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I have a asp.net app (uses windows authentication for access) which (stipulated by the security team) needs to connect to a remote SQL Server 2005 using integrated security.Because of the fact that it is remote SQL server I needed to impersonate a custom account (impersonating the original caller would not work) via :

<identity impersonate = "true" userName="domainname\user" password="password" />

This workes fine. The rub is my app also connects to an SSRS server for reporting needs using the ReportViewer control. The report server is on a separate server and the security team mandates that all calls to this server must be using the original window's account for auditing purposes. It seems my only option was to to try and separate my app into folders and use a "location" tag in my web.config and use separate identity tags. Such as:

 <location path="Reporting">
      <identity impersonate = "true"/>

Note: no username and password specified which means it should impersonate the original caller.

However to make matters even more complicated my app is a Masterpage/content page app. The master page makes calls to SQL to populate menus and such. Bottom line is the dual impersonation track is not working. I am ready to throw my hands up and declare that that this can not be done. If there was a way where I could have the app impersonate the original caller which would satisfy my SSRS auditing needs yet make connections to SQL server as the custom domain account. I cannot use SQL authentication: not allowed although that would solve this issue.

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2 Answers 2

You should be able to switch the impersonation on and off, so you can go back to using the default account running the site. I will have to check, it's been a while since I have done it.

This looks like a start as to how to do it:

System.Security.Principal.WindowsImpersonationContext impersonationContext;
impersonationContext = 

//Insert your code that runs under the security context of the authenticating user here.


Essentially you just impersonate the appropriate user for the calls you need, and then "undo" the context and turn it off. It goes back to the default user after that.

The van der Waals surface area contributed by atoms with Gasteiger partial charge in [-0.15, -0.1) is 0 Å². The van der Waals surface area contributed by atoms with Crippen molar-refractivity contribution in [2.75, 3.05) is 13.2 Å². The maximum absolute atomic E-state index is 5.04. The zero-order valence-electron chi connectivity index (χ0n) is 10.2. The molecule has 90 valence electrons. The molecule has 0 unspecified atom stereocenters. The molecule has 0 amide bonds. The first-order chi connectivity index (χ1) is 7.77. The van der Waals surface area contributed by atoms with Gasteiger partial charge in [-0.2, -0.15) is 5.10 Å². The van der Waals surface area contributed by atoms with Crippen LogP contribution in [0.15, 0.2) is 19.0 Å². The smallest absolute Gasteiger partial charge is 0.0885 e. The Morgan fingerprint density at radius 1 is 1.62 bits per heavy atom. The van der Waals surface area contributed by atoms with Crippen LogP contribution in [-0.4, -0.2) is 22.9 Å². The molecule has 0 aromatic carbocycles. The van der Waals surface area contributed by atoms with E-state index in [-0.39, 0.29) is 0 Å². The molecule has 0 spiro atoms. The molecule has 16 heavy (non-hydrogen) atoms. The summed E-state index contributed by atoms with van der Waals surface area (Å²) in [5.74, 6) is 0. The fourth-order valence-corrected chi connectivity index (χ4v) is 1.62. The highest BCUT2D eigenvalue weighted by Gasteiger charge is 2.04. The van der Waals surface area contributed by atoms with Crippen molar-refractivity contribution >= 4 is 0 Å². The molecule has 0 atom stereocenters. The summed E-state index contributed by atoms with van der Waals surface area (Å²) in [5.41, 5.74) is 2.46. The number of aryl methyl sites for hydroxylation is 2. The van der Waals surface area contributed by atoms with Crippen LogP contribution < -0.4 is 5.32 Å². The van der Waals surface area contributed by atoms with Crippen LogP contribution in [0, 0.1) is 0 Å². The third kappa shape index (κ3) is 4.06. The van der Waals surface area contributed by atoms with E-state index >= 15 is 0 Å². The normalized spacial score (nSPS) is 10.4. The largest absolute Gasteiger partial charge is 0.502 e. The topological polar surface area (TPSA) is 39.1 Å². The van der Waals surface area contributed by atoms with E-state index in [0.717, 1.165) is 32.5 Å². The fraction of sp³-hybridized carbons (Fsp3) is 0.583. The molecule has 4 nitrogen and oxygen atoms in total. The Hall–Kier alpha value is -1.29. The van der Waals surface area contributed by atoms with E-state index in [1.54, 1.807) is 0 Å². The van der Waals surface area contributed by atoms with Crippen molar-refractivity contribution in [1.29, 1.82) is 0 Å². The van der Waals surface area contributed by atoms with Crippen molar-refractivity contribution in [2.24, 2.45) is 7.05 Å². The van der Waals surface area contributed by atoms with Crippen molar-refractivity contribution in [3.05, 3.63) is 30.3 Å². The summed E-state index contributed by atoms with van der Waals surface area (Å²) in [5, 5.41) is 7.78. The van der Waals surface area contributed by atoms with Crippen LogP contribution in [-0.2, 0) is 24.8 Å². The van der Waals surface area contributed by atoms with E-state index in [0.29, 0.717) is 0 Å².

Here is a link to the windows identity class:


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When I set impersonation for a custom user such as: <identity impersonate = "true" userName="domainname\user" password="password" /> the Windows Identity is the custom user. I tried and it and this is a fact. So if I default to use the original user with <identity impersonate = "true"/> how do I specify the custom user for my DB calls? –  MikeD Jun 18 '09 at 18:04
If memory serves me correctly, it should do it automatically provided that the connection string uses the sspi context. –  Kevin Jun 18 '09 at 18:25

Have you tried the following setup:

  1. Set impersonation to true. This is necessary for authentication into the application and for access to the SSRS to use current user logged in.

  2. Use one connection string to SSRS that has Integrated Security set to true, so that the impersonated user passes straight through.

  3. Use a second connection string, with the custom user name and password hard coded into the connection string. You can encrypt the connection string section of the web.config so that it isn't visible to human eyes, but the framework will automatically decrypt this on the fly when creating a connection.

I have a similar situation (need a specific account to retrieve specific data, but the general impersonation for the rest of the service functionality) and this setup is working.

EDIT: The general syntax for encrypting your web.config from the command prompt is:

aspnet_regiis -pef "connectionStrings" [PhysicalPathToApplication] -prov "DataProtectionConfigurationProvider"

Encryption is done on a machine per machine basis, so the encryption will have to be done on the specific server. You can pull up more documentation on this if needed.

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Unless I use SQL authentication I can't hard code the user and password into the connection string. Can I? Our DBA's insist we use Integrated Security=SSPI. –  MikeD Jun 18 '09 at 17:59
Correct, if they are unwilling to create a specific SQL Authentication account to handle your need, then you'll need to look into some trickier impersonation situations for the various situations. –  Dillie-O Jun 18 '09 at 19:05

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